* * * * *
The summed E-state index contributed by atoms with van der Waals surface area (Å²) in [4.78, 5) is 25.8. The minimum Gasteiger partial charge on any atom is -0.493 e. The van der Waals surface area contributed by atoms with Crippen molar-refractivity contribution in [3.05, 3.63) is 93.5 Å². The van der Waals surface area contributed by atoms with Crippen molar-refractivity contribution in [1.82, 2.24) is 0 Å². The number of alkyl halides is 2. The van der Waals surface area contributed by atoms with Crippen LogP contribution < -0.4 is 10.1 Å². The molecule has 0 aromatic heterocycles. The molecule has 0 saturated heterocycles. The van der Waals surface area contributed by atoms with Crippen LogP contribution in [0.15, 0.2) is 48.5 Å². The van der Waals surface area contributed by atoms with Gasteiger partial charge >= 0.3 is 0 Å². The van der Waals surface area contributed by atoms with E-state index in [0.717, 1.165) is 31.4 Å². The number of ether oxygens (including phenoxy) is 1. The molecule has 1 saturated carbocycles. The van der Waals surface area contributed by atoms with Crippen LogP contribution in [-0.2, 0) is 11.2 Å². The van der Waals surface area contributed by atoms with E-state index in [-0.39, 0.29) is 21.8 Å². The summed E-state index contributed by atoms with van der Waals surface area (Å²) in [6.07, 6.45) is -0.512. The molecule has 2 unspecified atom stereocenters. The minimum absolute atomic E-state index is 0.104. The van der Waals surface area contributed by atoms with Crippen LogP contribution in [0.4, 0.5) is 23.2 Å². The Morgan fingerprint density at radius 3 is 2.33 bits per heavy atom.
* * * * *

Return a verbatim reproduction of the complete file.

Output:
The summed E-state index contributed by atoms with van der Waals surface area (Å²) in [4.78, 5) is 25.8. The minimum Gasteiger partial charge on any atom is -0.493 e. The van der Waals surface area contributed by atoms with Crippen molar-refractivity contribution in [3.05, 3.63) is 93.5 Å². The van der Waals surface area contributed by atoms with Crippen molar-refractivity contribution in [1.82, 2.24) is 0 Å². The number of alkyl halides is 2. The van der Waals surface area contributed by atoms with Crippen LogP contribution < -0.4 is 10.1 Å². The molecule has 0 aromatic heterocycles. The molecule has 0 saturated heterocycles. The van der Waals surface area contributed by atoms with Crippen LogP contribution in [0.15, 0.2) is 48.5 Å². The van der Waals surface area contributed by atoms with Gasteiger partial charge >= 0.3 is 0 Å². The van der Waals surface area contributed by atoms with E-state index in [0.717, 1.165) is 31.4 Å². The number of ether oxygens (including phenoxy) is 1. The molecule has 1 saturated carbocycles. The van der Waals surface area contributed by atoms with Crippen LogP contribution in [-0.2, 0) is 11.2 Å². The van der Waals surface area contributed by atoms with E-state index in [-0.39, 0.29) is 21.8 Å². The summed E-state index contributed by atoms with van der Waals surface area (Å²) in [6.07, 6.45) is -0.512. The molecule has 2 unspecified atom stereocenters. The minimum absolute atomic E-state index is 0.104. The van der Waals surface area contributed by atoms with Crippen LogP contribution in [0.4, 0.5) is 23.2 Å². The Morgan fingerprint density at radius 3 is 2.33 bits per heavy atom.